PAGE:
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What is the norm?


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Old 09-09-2013, 04:53 AM   #11
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Weight is the biggest factor followed closely by size. The bigger and heavier a gun is the less likely your going to carry it every day all day. Its easy to slip a ruger lcp in a pocket and go to work in the office. Doing that with a couple pounds of solid steel 1911 in a office environment and keeping it covered is a bit harder.

That's the difference. Some folks can and do carry full size steel.guns but its a very tiny minority
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Old 09-09-2013, 05:33 AM   #12
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I don't know which sells the most, but have a feeling it is the XD's and M&P's rather than the 1911's. I dumped my 32 oz 1911 for a 23 oz compact half steel / half plastic 45 ACP for carry. Makes a big difference in a concealed carry pistol. Now if we could open carry that might be a different story.

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Old 09-09-2013, 06:00 AM   #13
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Im young and I gotta say I think that polymer is the norm but, in my opinion, steel is superior in every way except for cost and weight.
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Old 09-09-2013, 06:54 AM   #14
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I don't deferentiate. There isn't enough difference in my mind to sway me either way.
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Old 09-09-2013, 01:44 PM   #15
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There is no lightweight pistol that I enjoy shooting. Everything I own , except the Nano, is all steel or alloy/steel. The heavier pistols are easier to shoot, the lighter pistols make better pocket guns. My Sig P-6, at 2 lbs loaded, disappears in a Crossbreed supertuck, and I can carry it all day comfortably. For waistband carry , thin is probably more important than weight, hence the popularity of decent sized .380's .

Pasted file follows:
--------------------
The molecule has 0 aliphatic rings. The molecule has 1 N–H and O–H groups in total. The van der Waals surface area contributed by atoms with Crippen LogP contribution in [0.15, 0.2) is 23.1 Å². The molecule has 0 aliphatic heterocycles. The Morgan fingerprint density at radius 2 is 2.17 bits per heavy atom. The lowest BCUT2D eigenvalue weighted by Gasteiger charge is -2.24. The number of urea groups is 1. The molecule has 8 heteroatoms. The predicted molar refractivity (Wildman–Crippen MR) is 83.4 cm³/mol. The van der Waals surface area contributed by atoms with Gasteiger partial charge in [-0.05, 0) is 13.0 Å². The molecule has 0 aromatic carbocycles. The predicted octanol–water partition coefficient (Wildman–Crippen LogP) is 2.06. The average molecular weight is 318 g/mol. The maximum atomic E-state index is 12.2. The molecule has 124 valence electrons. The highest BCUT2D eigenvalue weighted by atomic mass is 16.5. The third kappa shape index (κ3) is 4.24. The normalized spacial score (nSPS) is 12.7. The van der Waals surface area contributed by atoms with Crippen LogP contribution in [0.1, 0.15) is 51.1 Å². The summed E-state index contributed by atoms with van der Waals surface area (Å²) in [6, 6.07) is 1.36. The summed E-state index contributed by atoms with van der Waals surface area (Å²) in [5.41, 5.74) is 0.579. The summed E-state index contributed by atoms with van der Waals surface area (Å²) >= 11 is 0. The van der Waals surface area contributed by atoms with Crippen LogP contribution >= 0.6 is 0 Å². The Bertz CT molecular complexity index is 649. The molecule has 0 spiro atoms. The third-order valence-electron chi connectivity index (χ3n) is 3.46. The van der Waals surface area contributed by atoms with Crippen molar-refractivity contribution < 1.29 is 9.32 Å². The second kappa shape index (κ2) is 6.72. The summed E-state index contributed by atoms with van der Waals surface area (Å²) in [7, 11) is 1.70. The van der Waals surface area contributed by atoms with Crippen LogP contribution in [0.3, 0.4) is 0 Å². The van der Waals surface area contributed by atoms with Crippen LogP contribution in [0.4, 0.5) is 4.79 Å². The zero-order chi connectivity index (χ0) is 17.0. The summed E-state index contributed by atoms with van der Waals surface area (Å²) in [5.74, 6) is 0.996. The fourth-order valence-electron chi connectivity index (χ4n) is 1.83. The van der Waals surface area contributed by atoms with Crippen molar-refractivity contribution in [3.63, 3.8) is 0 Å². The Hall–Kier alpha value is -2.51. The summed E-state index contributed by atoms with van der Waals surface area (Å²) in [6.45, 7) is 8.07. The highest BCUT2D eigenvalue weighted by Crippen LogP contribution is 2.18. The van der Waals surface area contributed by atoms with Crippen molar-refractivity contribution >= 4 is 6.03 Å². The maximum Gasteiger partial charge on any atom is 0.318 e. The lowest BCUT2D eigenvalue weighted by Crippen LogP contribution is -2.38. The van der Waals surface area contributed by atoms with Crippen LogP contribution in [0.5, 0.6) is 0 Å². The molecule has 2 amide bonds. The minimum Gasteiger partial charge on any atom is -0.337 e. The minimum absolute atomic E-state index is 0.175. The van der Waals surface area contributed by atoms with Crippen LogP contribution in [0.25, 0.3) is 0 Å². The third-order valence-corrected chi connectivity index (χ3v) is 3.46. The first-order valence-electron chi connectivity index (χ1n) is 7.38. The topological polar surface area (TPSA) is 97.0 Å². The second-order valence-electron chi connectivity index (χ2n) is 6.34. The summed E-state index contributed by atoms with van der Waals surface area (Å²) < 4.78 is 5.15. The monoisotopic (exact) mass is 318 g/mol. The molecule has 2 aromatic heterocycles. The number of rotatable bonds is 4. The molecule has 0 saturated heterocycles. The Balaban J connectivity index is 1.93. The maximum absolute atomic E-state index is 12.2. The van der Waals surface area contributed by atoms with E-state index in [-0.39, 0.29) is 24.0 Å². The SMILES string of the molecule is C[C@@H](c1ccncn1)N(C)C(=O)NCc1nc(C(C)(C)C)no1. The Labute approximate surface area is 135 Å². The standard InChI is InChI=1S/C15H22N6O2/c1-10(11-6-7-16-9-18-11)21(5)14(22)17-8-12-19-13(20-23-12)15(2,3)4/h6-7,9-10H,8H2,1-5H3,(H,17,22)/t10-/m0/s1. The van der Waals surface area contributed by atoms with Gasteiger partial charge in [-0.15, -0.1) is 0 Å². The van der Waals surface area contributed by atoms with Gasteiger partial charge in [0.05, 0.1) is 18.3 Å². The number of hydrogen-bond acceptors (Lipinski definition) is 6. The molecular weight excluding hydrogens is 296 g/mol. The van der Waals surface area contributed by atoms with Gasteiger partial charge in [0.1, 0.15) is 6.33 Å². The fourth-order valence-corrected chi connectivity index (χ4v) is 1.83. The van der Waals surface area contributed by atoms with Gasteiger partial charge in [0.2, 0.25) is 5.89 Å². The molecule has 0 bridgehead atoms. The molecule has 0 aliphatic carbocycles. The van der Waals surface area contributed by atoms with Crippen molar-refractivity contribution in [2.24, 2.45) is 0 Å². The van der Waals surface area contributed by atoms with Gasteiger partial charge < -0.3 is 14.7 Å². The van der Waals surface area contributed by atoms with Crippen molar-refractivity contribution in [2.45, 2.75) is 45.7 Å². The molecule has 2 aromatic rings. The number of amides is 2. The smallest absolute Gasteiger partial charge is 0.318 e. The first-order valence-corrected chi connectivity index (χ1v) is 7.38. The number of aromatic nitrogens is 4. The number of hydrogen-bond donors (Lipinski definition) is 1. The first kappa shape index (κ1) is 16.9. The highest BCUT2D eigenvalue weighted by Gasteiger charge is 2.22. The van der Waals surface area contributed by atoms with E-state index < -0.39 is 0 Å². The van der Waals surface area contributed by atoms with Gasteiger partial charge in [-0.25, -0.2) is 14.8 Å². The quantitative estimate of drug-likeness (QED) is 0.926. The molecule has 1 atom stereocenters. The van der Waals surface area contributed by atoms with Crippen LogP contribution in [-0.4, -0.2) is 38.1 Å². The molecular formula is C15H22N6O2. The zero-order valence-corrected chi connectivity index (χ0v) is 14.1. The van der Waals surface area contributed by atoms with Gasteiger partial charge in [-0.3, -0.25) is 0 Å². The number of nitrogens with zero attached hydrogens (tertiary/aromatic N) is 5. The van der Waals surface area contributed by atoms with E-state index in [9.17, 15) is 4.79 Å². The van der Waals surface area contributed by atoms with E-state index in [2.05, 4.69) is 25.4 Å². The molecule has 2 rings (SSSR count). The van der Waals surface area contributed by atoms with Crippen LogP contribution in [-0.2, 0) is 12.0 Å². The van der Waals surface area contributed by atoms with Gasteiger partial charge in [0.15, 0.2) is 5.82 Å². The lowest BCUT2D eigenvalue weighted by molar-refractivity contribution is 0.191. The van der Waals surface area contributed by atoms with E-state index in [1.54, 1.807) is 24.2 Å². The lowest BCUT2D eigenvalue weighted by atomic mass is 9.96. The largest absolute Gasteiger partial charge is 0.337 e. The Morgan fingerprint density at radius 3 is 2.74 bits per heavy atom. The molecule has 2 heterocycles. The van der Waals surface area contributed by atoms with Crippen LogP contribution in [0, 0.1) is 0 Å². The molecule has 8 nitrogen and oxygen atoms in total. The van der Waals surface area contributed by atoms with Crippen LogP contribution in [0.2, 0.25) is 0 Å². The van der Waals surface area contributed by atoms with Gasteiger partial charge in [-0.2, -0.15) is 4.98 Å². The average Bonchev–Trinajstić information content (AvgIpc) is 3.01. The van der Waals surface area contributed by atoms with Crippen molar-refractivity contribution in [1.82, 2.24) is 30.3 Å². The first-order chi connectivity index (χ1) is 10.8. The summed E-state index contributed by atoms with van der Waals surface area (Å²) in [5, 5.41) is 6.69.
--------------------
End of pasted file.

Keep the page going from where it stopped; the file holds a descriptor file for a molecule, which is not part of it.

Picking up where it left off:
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Old 09-09-2013, 03:52 PM   #16
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I believe you're right about polymer's popularity eclipsing that of classic metal-framed pistols.

It's somewhat a generational evolution. My favorite guns to shoot at the range are metal-framed 1911s (and their direct descendants) as well as a Ruger MK3. By 'descendants', I'm referring to BHP and CZ 75b for me. I really like the way each of these guns perform for me.

But many current polymer guns seem to excel when it comes to utility. You can get a supremely reliable polymer pistol for $400-700. It will generally be high capacity. It will stand up to abuse and show limited signs of wear. Mags and accessories are generally both common and affordable. And it will be significantly lighter than a metal framed gun.

The metal framed gun will look better. In many cases it will perform better for the shooter, especially in a slow-fire range setting. But it will be heavier, easily scarred by common use, and in many cases will cost a few hundred $ more.

I like and have several examples of both. Love 1911/BHP/CZ/alloy Sigs. But a quality polymer handgun has a number of pragmatic qualities in it's favor IMO. Metal-framed pistols seem like classic or luxury cars, while polymer equates to a small-medium SUV that also happens to get great gas mileage. It's not that the poly is perfect for any one thing, just that it's pretty darned good at most things.
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